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About Us > FAQs
Frequently Asked Questions (FAQ)
Q: How did you select the 10 families for Project Chacocente?
A: We interviewed 79 of 125 families who lived in the dump at the time. We selected these 79 because they had no other option for leaving the dump. We evaluated the first round of interviews, looking for families with several children, who showed a desire to work and who would move to a rural location. We then did a second interview with those 30 families, and from that group selected 10.
Q: Has there been any turnover in the families?
A: Yes. We have asked a few families to leave the project because they refused to fulfill the requirements. One family has left because they decided it wasn't worth the effort.
Q: What does Chacocente mean?
A: We selected the name Chacocente because it is a name indigenous to Nicaragua; it's the name of a sea turtle reserve on the Pacific Coast. In the same way that they protect the sea turtles while they lay their eggs and until the tiny turtles crawl to the sea, we are protecting a vulnerable sector of society until they can stand on their own.
Q: Aren't you afraid that giving the families food, health care and education will cause the families to develop an unhealthy dependency?
A: Dependency is already a part of many Nicaraguans' lives. This country has been plagued by natural disasters (earthquakes, tidal waves, floods, etc.), as well as by war, a 43-year dictatorship and corrupt governments. Some 80% of the people live in poverty, yet there are virtually no government programs to help people better their situation. The people have lived off the kindness of foreign aid for generations.
What we are doing is saying, yes, depend on us for three years. Learn everything you can to become independent, and then in the fourth and fifth years begin to take on more and more of the responsibility for your lives. The official goal is total independence by the end of year five. However, we believe only a near-independence will actually exist at this time. Once the families receive their house and land, we believe they may need as much as two years "of practice", "of trial and error" before they can be successfully independent.
The model we're using is you. You depended on your parents to walk, to ride that first two-wheeler, and perhaps even to finish college. Then it was your turn to support yourself. But many people found they weren't ready for total independence, and moved back in with mom and dad, or resorted to some sort of "Plan B" until they could better prepare themselves for true independence.
Q: Why did you choose to educate the children and not send them to public school?
A: We enrolled the children in the local government school the first year we lived in Masaya, hoping we wouldn't have to reinvent the wheel. The government would have left two teachers teaching more than 150 children in six grades in morning session. We paid the teachers to work in the afternoon as well, so they could have smaller classes broken out by grade level: In the morning, they taught 1st grade and a combined 3rd-4th grade; in the afternoon, they taught 2nd grade and a combined 5th-6th grade. However, the classes were still large (roughly 40 children to each teacher), the teachers spent more time disciplining the children than teaching them, and our kids began to drop out of school. But that was just half of the problem.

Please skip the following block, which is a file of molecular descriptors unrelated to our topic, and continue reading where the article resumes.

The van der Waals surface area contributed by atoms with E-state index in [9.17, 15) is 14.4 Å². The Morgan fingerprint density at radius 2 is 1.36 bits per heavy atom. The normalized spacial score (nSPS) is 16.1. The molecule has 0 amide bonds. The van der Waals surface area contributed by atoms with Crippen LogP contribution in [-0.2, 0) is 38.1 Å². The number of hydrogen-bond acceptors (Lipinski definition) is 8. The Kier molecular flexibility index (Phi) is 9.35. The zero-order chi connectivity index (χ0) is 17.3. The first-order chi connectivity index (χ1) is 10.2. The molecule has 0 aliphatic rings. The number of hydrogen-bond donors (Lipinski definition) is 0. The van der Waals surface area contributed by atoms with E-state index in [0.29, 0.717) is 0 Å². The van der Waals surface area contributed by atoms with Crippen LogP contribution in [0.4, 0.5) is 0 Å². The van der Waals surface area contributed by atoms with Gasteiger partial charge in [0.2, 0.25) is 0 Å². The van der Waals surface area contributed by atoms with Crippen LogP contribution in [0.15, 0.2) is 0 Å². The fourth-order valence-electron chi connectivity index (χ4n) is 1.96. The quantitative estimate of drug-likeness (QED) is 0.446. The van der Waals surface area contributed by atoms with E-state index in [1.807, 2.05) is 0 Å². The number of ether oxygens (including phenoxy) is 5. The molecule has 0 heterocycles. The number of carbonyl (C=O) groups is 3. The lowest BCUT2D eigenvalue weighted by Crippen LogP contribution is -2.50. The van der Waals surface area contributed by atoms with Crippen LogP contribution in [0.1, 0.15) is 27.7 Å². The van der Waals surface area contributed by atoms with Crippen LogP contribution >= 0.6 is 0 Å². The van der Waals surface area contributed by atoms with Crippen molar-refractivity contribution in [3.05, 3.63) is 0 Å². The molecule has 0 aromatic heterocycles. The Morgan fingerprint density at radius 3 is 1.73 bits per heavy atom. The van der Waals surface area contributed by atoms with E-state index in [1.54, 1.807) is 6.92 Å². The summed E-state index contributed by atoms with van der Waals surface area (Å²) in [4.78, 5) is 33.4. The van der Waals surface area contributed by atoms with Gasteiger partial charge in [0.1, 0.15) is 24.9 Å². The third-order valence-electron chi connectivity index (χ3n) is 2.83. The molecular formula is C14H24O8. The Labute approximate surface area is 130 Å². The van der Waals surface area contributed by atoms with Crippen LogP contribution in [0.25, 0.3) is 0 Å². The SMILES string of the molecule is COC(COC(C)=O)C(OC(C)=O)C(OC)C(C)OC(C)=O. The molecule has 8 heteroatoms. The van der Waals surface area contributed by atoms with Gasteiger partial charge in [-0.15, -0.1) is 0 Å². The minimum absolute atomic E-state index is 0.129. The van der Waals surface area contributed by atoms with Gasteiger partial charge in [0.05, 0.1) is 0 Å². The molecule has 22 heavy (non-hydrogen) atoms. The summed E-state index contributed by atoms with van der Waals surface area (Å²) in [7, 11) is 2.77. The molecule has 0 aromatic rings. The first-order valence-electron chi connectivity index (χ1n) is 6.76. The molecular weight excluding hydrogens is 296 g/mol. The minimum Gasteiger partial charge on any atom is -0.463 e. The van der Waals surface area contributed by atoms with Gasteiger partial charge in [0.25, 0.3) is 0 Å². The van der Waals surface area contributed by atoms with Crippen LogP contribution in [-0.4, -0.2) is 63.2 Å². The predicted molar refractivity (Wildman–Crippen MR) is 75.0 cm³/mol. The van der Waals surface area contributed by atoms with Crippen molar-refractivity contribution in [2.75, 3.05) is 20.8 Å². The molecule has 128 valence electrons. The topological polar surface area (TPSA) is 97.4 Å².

The Nicaraguan school system is antiquated. Teachers are grossly underpaid, exhausted by mandatory classes of 40+ students, and teach by rote. If a child needs individual attention, he or she usually must pay the teacher to stay after school to help them. Most children don't have the money for extra help, fall behind and drop out. The goals for children and teachers in Nicaraguan schools are pathetically low. There is no creativity, dynamism nor incentive to do well. There are no art, music, reading or expository writing classes. No computer classes, few language classes. We believe if we want our kids to succeed in life, they must have a different kind of education.
We taught the children of Chacocente ourselves in 2005. (The school year runs from February to November.) Although we basically taught "under the trees," we had small classes, taught the teachers how to incorporate creativity and fun into their classes, and set higher standards for both students and teachers. We also began educating the parents as to why education is important to their children. We faced many problems, and yet had near-perfect attendance, strong teacher-student involvement, several field trips and better grades. (Not to mention, we had books!)
Q: How is your school different from public school?
A: To begin with, we have teacher-student ratios of no more than 1:20. We believe that the learning environment should be stimulating and fun, and that the parents should collaborate by preparing lunch and maintaining the building. In 2006, we added daily reading and writing classes, Christian education, English and several classes in the Arts to our curriculum. The next year, we began to teach computer skills. In 2009, we hope to build a library so the children will have a comfortable place to get lost in books. We want to continue to educate our teachers about what is possible in education, and about different teaching/learning styles. Our goal is to show children that learning is a life-long process that enriches your life experience. In a country where almost no one reads a book after high school, that's a novel idea.
Q: Is there a plan for Chacocente II?
A: Our hope is to buy land near the current site so that the new families can take advantage of the school and other resources that have been built or established.